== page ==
Chinese Ambassador To UK Summoned Over “Unacceptable Remarks” After Hong Kong Protests

One day after Beijing lashed out at the US and Britain for “gross interference” in Hong Kong protests, the diplomatic tiff between China and the “democratic west” over the Hong Kong confrontations escalated on Wednesday when China’s ambassador to the UK, Liu Xiaoming, was summoned to the Foreign Office after telling the UK to keep its “hands off Hong Kong and show respect”.

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The ambassador also warned that “They forget that Hong Kong has now returned to the embrace of the Motherland” and added that the UK was “interfering” in China’s affairs in Hong Kong and “should seriously reflect on the consequences of its words and deeds”, to wit:

“In the minds of some people, they regard Hong Kong as still under British rule. They forget … that Hong Kong has now returned to the embrace of the Motherland. I tell them: hands off Hong Kong and show respect,” Liu added. “This colonial mindset is still haunting the minds of some officials or politicians.”

The Chinese diplomat also said those who illegally occupied Hong Kong’s Parliament should be “condemned as law breakers”.

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In response, the BBC reports that Simon McDonald, head of the diplomatic service at the FCO, would tell Mr Liu in no uncertain terms that what he said was inappropriate and inaccurate, with Sky News adding that Xiaoming would be given a dressing down after accusing London of forgetting the territory is no longer a British colony, alleging that a “colonial mindset is still haunting the minds of some officials or politicians”.  He will also be told his comments are both “unacceptable and inaccurate”, `Sky’s defence and security correspondent Alistair Bunkall said. Earlier, Prime Minister Theresa May said she had raised concerns with Chinese leaders.

Weeks of mass protests in the territory over a controversial extradition bill exploded on Monday, when a group of activists occupied the Legislative Council building for several hours after breaking away from a peaceful protest – raising the colonial-era British flag.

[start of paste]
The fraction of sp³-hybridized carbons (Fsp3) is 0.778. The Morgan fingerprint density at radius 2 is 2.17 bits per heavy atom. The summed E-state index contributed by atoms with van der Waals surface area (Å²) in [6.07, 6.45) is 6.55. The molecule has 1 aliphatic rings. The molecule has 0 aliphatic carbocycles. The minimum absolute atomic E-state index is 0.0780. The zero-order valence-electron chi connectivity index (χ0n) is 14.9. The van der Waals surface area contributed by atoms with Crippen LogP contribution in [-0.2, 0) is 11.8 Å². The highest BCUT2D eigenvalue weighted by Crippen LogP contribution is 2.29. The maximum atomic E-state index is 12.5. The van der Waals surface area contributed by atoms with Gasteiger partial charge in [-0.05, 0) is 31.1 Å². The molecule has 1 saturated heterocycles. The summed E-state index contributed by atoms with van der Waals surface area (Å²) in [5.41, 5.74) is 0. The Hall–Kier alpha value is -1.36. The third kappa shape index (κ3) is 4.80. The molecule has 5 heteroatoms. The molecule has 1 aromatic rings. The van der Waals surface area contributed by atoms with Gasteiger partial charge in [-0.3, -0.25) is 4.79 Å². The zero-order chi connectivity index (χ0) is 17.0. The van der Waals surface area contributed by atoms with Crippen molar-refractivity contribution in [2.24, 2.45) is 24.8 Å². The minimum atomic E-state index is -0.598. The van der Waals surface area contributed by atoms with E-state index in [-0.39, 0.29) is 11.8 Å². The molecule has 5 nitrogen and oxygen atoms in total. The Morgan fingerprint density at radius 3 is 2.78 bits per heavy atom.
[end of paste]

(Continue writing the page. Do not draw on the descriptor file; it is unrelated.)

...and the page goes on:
Critics say the extradition bill could be used to send political dissidents from Hong Kong to the mainland.

Demonstrators have also broadened their demands to include the release of all detained activists and investigations into alleged police violence.

In the middle of the demonstrations, British foreign secretary Jeremy Hunt pledged his “unwavering” support to the ex-British colony and its citizens’ freedoms. In a series of broadcast interviews and posts on social media, Hunt repeated the message that the protesters should refrain from violence, but urged China to listen to the concerns of the Hong Kong people.

Beijing made a formal complaint about Hunt, accusing the Conservative leadership contender of “colonial-era delusions”. But Liu said he was “disappointed” by the UK’s response.

He said the countries’ relationship was based on mutual respect and suggested there would be further “problems” if the UK did not recognize China’s sovereignty over Hong Kong, its “territorial integrity and principle of non-interference in domestic affairs”.

He said it was “hypocritical” of UK politicians to criticise the lack of democracy and civil rights in Hong Kong when, under British rule, there had been no elections nor right to protest. The recent unrest, he added, was “not about freedom but about breaking the law”.

Commenting on the above, BBC Diplomatic Correspondent James Landale said the following:

The ambassador gave the British government both barrels at his press conference earlier.

What’s fascinating is there was no pretence, no attempt to gloss this over at all. This was visceral and system-wide. This is merely the British side of things, the same message is coming from the Beijing and Hong Kong too. There is definite push-back from the whole Chinese machine.

The British are so infuriated that they’ve summoned the ambassador almost immediately to give him a dressing down.

What was a war of words now risks becoming a substantial issue between the two countries.

Speaking on Wednesday, outgoing prime minister Theresa May said she had raised her concerns directly with Chinese leaders at the recent G20 meeting.

“It is vital that Hong Kong’s high degree of autonomy and the rights and freedoms set down in the Sino-British joint declaration are respected,” she told MPs.

Successive UK governments have heralded a “golden era” in economic relations with China, with growing levels of trade and foreign investment.


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